Leaders have ideas, are always thinking about their new ideas and are excited about their new ideas.
Unfortunately when leaders begin to share their latest, greatest brightest ideas, there will be some pushback. How the leader handles these “Pushbacks” will either open or close the door for the ideas to be embraced and implemented. Dan Rockwell shares some excellent thoughts on when you face resistance.

Guest Post by Dan Rockwell

When you face resistance:

#1. Relax.

Stress closes your mind.

#2. Don’t provide quick answers.

Explore their perspective. Seek input.

The worst thing you can do is answer resistance early in a conversation.

  1. Quick answers create adversarial relationships.
  2. Answers invite more objections when given to people who aren’t committed to move forward.
  3. Answers frustrate people who struggle to find a path forward.

#3. Answer hot emotion before solving difficult problems.

Frustrated people cling to the status quo. Stress makes us stupid.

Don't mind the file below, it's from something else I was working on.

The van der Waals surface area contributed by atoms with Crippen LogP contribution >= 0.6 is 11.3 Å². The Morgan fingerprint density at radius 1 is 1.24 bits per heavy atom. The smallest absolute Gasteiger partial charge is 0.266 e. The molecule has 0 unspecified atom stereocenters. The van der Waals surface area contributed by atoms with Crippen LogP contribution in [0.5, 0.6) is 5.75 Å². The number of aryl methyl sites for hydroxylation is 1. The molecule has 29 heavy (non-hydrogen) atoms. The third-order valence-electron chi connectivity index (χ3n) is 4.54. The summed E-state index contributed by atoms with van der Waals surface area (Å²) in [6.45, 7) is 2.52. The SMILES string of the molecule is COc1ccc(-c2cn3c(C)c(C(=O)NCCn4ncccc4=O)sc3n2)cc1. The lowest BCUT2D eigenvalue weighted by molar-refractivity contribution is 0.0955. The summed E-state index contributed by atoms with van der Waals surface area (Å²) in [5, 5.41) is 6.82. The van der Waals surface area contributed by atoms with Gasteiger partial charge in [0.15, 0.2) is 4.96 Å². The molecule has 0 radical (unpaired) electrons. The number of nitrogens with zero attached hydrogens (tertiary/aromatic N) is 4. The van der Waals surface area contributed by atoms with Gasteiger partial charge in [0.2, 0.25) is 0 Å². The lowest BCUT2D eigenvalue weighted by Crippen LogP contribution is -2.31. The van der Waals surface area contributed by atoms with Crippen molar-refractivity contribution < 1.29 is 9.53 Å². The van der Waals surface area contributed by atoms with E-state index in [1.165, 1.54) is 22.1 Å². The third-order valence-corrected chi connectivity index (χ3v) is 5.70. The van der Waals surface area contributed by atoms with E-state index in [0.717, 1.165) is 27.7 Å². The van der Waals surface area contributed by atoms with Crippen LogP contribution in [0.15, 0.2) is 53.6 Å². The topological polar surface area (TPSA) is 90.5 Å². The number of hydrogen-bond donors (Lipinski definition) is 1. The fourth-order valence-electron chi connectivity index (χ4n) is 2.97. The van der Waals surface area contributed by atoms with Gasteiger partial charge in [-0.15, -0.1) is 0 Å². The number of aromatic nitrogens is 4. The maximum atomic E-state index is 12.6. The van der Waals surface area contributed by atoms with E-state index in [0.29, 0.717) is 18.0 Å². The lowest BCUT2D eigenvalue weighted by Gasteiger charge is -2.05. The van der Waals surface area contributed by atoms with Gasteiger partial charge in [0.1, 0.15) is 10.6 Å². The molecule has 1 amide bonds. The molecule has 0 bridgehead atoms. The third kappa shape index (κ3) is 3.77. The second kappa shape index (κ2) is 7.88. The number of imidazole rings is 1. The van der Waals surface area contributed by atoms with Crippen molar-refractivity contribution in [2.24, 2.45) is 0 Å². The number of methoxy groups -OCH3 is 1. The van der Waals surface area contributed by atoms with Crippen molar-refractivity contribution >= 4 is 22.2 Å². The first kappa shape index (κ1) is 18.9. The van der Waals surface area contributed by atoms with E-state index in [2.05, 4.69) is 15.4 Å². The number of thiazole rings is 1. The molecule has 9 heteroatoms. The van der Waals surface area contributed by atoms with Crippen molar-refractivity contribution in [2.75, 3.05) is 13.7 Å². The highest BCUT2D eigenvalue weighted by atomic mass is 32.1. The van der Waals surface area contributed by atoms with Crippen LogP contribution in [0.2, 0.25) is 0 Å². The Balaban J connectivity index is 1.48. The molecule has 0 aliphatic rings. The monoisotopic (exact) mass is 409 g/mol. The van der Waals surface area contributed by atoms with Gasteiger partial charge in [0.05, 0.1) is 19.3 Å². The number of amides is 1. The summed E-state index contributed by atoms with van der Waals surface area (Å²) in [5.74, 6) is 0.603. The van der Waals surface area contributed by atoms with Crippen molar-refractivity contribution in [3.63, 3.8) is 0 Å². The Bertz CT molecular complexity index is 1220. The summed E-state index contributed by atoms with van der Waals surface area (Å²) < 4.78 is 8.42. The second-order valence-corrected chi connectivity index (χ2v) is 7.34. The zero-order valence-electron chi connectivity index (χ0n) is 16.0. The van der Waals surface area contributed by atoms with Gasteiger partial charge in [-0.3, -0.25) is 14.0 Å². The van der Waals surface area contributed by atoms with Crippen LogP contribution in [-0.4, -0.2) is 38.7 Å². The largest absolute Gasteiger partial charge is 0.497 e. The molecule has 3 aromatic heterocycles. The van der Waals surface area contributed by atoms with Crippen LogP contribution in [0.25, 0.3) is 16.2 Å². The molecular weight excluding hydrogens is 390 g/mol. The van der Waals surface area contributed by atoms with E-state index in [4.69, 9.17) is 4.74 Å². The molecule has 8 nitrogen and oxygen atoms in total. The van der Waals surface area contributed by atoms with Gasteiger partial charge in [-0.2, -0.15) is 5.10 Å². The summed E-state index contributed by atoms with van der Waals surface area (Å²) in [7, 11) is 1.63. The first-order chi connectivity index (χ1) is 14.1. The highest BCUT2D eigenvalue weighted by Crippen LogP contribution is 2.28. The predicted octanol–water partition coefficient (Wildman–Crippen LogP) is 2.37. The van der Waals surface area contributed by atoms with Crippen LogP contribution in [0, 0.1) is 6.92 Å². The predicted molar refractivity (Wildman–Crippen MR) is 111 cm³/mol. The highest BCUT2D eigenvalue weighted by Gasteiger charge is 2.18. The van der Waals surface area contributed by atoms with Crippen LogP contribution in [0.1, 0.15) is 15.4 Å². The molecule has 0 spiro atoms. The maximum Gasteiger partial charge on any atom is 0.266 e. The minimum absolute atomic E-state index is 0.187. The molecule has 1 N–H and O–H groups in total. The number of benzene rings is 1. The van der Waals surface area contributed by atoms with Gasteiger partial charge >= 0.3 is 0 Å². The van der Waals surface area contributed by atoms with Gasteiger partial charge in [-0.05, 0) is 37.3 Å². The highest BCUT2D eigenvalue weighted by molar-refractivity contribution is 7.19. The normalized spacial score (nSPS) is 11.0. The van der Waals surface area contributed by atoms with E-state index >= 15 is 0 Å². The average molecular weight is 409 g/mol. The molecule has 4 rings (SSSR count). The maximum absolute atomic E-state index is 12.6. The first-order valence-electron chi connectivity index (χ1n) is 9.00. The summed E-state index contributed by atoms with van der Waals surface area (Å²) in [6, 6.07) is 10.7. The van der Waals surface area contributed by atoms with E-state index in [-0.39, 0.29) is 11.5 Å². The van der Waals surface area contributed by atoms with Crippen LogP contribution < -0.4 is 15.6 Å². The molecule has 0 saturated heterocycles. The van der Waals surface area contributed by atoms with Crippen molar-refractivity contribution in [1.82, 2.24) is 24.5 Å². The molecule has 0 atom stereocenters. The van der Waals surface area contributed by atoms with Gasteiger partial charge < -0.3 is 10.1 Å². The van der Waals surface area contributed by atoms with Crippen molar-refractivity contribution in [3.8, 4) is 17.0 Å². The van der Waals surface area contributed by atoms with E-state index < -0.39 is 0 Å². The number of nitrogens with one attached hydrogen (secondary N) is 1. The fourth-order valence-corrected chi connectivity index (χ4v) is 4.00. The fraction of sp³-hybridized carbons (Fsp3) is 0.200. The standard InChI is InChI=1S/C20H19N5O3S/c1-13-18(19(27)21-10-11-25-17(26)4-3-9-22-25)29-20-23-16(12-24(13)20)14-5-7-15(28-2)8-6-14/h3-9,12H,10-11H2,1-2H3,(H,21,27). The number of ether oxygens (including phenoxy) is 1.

#4. Open up – don’t dig in.

When you feel resistance, get curious. Defensiveness defeats you. Ask curious questions with an open heart.

  1. “Thanks for saying that. What brings this to mind for you?”
  2. “What’s important to you about that?”
  3. “What do you think we’re trying to accomplish by having this conversation?”
  4. “I’m curious. Why are you asking?”
  5. “Your thoughts are important to me. What’s your viewpoint on…?”
  6. “I hear what you’re saying. What results are you working to achieve?”
  7. “Thanks for your input. What else comes to mind?”
  8. “It sounds like you have a viewpoint on this. What led you to your conclusions?”
  9. “Let’s imagine we adopt your suggestion. What needs to be true for your suggestion to work?”
  10. “What might make this idea more workable? Less workable?”
  11. “What’s one argument in favor of this idea? What’s one argument against?”
  12. “What alternatives might help us move forward, other than continuing to endure a dissatisfying situation?”

    Soft landings:

    Create a soft-landing strip for hard questions. The sentence before your question is a landing strip.

    1. Explain an intention. “The reason I’m asking is….”
    2. Practice gratitude. “Thanks for bringing this to my attention.”
    3. Summarize. “Here’s what I think you said. Do you think I get it? If not, what am I missing?”
    4. Notice the obvious. “It seems like you feel strongly about this.”